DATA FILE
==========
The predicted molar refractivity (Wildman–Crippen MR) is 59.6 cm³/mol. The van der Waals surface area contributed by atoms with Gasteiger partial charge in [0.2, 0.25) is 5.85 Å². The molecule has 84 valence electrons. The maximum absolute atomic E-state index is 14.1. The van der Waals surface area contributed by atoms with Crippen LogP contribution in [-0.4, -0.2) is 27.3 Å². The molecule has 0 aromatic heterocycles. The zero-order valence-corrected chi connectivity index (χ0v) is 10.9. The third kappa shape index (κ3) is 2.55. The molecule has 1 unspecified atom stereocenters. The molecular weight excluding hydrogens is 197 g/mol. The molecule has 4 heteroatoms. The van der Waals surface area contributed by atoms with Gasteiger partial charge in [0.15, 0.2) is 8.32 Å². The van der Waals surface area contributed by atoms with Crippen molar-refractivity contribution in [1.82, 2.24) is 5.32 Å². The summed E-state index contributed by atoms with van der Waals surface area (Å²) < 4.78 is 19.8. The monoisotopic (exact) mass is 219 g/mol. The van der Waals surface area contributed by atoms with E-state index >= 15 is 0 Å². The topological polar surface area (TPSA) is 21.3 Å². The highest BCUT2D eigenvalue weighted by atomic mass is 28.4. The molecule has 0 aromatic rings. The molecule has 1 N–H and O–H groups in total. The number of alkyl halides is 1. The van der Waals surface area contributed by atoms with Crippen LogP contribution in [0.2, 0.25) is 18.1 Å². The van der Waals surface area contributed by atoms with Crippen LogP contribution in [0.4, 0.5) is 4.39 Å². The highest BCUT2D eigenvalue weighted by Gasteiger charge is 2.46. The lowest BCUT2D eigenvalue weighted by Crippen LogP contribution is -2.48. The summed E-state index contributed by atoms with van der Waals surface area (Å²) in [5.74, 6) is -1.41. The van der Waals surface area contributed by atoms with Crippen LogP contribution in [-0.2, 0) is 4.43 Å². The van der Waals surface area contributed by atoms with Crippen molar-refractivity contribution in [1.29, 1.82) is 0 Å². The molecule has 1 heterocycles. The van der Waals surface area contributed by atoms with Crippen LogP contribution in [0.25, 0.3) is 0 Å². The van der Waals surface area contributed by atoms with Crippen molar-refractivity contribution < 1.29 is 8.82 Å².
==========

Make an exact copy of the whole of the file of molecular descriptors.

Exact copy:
The predicted molar refractivity (Wildman–Crippen MR) is 59.6 cm³/mol. The van der Waals surface area contributed by atoms with Gasteiger partial charge in [0.2, 0.25) is 5.85 Å². The molecule has 84 valence electrons. The maximum absolute atomic E-state index is 14.1. The van der Waals surface area contributed by atoms with Crippen LogP contribution in [-0.4, -0.2) is 27.3 Å². The molecule has 0 aromatic heterocycles. The zero-order valence-corrected chi connectivity index (χ0v) is 10.9. The third kappa shape index (κ3) is 2.55. The molecule has 1 unspecified atom stereocenters. The molecular weight excluding hydrogens is 197 g/mol. The molecule has 4 heteroatoms. The van der Waals surface area contributed by atoms with Gasteiger partial charge in [0.15, 0.2) is 8.32 Å². The van der Waals surface area contributed by atoms with Crippen molar-refractivity contribution in [1.82, 2.24) is 5.32 Å². The summed E-state index contributed by atoms with van der Waals surface area (Å²) < 4.78 is 19.8. The monoisotopic (exact) mass is 219 g/mol. The van der Waals surface area contributed by atoms with E-state index >= 15 is 0 Å². The topological polar surface area (TPSA) is 21.3 Å². The highest BCUT2D eigenvalue weighted by atomic mass is 28.4. The molecule has 0 aromatic rings. The molecule has 1 N–H and O–H groups in total. The number of alkyl halides is 1. The van der Waals surface area contributed by atoms with Crippen LogP contribution in [0.2, 0.25) is 18.1 Å². The van der Waals surface area contributed by atoms with Crippen LogP contribution in [0.4, 0.5) is 4.39 Å². The highest BCUT2D eigenvalue weighted by Gasteiger charge is 2.46. The lowest BCUT2D eigenvalue weighted by Crippen LogP contribution is -2.48. The summed E-state index contributed by atoms with van der Waals surface area (Å²) in [5.74, 6) is -1.41. The van der Waals surface area contributed by atoms with Crippen LogP contribution in [-0.2, 0) is 4.43 Å². The van der Waals surface area contributed by atoms with Crippen molar-refractivity contribution in [1.29, 1.82) is 0 Å². The molecule has 1 heterocycles. The van der Waals surface area contributed by atoms with Crippen LogP contribution in [0.25, 0.3) is 0 Å². The van der Waals surface area contributed by atoms with Crippen molar-refractivity contribution < 1.29 is 8.82 Å².